In a more- than -chance occurrence, just around the same time that TBT was released, the American Geophysical Union (AGU) issued a position statement titled Human Impacts on Climate , which begins

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Art and the Event Horizon Effect

Horizon Event, by Anton Sevcik
In a wonderful MASM (meeting of arts and science moment) a few weeks back, Anton (John) Sevcik - an old friend I had not seen in almost 16 - years had an art opening at the Fleisher Art Memorial in Phila. In his show Myth and Landscape, Anton displayed a number of paintings that featured a horizon as part of the story and inspiration for the piece, including one titled Horizon Event.

Anton has read and talked about physics for as long as I've known him. His work is often influenced by the ideas that affect him deeply. In Horizon Event, Anton conflates two ideas - The Event Horizon, and the Horizon Effect.

The event horizon is the boundary of a black hole, a region of space-time from which light cannot escape. Anything passing the horizon will vanish into oblivion.

The Horizon Effect arises from a non-physical situation. This effect is usually used to describe a situation where something that is out of sight - just beyond the horizon - is assumed to either be benign, or not exist. Often the horizon is not a physical one, but rather a demarcation point in a process. Artificial intelligence software, e.g., often suffers from the effect. Using look-ahead trees for decision making (as in, e.g. a chess program), the trees must be truncated at some point, possibly before revealing a fatal error about to occur.

Both event horizon and horizon effect then describe a knowledge/lack of knowledge interface. One is physically defined because of a singularity in spacetime, while the other arises from algorithmic expediency. In both cases there is tension at the boundary between information and chaos, knowledge and incoherence.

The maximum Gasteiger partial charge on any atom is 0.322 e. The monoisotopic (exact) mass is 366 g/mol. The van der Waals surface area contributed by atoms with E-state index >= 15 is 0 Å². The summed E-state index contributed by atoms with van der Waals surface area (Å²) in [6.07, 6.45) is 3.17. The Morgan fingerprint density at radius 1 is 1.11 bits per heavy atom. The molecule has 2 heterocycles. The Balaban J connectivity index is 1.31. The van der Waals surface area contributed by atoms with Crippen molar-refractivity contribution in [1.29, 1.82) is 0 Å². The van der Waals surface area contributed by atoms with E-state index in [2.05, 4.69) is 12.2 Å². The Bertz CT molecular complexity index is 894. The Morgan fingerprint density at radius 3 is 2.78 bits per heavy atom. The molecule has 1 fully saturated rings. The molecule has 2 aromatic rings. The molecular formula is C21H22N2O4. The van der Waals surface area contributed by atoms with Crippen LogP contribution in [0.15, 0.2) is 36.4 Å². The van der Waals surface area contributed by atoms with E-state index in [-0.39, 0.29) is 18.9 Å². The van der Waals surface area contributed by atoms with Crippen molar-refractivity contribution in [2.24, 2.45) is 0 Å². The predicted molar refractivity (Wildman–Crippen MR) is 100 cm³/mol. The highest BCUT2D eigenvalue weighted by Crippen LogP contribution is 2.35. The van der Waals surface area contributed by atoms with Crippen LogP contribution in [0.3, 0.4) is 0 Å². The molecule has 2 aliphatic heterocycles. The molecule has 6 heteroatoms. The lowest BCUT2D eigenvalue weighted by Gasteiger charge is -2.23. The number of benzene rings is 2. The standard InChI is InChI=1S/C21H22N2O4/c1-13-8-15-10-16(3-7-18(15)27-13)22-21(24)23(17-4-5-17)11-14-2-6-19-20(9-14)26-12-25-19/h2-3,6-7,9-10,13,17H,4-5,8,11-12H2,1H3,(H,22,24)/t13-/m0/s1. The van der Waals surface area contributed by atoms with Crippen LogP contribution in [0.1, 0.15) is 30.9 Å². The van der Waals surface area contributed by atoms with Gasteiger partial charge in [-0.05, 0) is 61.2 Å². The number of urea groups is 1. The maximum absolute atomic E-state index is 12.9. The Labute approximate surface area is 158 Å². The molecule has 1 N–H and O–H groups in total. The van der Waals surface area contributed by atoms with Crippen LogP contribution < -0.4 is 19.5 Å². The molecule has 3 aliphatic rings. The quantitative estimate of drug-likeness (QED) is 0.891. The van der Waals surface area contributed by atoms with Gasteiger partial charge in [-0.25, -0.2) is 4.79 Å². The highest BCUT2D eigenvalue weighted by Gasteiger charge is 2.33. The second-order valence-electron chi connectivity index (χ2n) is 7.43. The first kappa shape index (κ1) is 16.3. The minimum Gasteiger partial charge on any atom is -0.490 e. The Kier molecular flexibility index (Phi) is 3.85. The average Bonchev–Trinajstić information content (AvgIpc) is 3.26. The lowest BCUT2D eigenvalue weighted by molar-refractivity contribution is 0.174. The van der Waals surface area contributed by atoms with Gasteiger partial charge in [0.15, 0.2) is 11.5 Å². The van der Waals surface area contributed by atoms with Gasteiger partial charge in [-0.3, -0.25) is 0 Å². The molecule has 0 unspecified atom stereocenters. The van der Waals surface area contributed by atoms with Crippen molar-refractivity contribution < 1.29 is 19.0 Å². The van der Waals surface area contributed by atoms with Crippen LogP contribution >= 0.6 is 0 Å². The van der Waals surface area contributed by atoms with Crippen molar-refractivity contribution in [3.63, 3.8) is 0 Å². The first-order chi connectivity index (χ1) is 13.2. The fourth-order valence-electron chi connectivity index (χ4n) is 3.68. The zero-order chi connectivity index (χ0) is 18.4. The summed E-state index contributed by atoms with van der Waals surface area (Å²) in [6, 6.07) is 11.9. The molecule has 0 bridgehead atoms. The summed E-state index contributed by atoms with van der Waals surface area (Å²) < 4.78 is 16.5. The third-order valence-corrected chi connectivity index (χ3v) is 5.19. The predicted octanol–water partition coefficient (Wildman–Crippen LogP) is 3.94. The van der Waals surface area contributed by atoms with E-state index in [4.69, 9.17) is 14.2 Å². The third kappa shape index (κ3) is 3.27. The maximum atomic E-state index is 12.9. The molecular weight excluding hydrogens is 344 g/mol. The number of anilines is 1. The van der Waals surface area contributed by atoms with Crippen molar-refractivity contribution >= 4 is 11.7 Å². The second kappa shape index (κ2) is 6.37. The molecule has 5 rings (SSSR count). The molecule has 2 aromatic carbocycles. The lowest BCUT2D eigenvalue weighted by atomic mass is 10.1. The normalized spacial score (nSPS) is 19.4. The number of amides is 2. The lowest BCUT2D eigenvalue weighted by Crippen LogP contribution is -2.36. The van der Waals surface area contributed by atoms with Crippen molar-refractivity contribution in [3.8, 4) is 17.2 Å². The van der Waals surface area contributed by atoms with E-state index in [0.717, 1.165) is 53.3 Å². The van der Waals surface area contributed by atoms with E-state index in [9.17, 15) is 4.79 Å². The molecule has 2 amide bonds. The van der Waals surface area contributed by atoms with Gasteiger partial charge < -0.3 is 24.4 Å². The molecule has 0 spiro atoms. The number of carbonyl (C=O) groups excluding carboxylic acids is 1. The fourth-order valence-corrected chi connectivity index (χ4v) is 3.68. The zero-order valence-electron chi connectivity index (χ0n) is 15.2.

Anton's paintings, many of which are dark and brooding (just what is on the other side of that horizon?) suggest a cleft unbridgeable by science but traversable by canvas, oil, and artistic creation.

Anton/John has just started his own blog, View From the Studio, where you'll find more pictures from Myth and Landscape Show.


Chaords, Credit Cards, and Complexity

Framework Complexity - the Pater Noster Lighthouse
In the I-don't -know-how-I-missed-this department, I was quite surprised, but not-shocked , to hear that someone had coined a term to try to capture the world's uncanny ability to present both chaos and order. Dee Hock, former CEO of VISA coined the term "chaordic" to describe conditions that are either present and/or needed in organizations and their leadership in order to maximize the potential for success. For more detail, check out a review of Hock's book Birth of the Chaordic Age. Published in 1999, Hock defines both chaords and chaordic. I'll just go with the noun here:

(kay'ord) 1: any autocatalytic, self-regulating, adaptive, nonlinear, complex organism, organization, or system, whether physical, biological or social, the behavior of which harmoniously exhibits characteristics of both order and chaos. 2: an entity whose behavior exhibits patterns and probabilities not governed or explained by the behavior of its parts. 3: the fundamental organizing principle of nature and evolution.

Coming from the CEO of one of the most successful enterprises of all time, I guess he can call "it" - that special stuff that made VISA what it is -  whatever he wants.

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Systems Chemistry

The B-Z reaction underway...
Recently, R. Frederick Ludlow and Sijbren Otto, both at Cambridge, published a paper in Chemical Society Reviews calling for a new type of chemistry. Titled Systems Chemistry, their approach "deals with the emergent properties of interacting chemical systems or networks. In other words, properties that result from the interaction between the components in a network, rather than any one species acting individually."

Systems Chemistry is a different way of looking at patterns that emerge in space and time because of the complex interplay among/between constituent reactants and reactions. (Not surprisingly, the Belousov-Zhabotinsky reaction is a canonical example of the complex results of a complex system.)

Complex chem systems are either under thermodynamic (equilibrium) or kinetic control.

The authors point out that chemical systems are good models for certain biological systems, and make a rather bold prediction: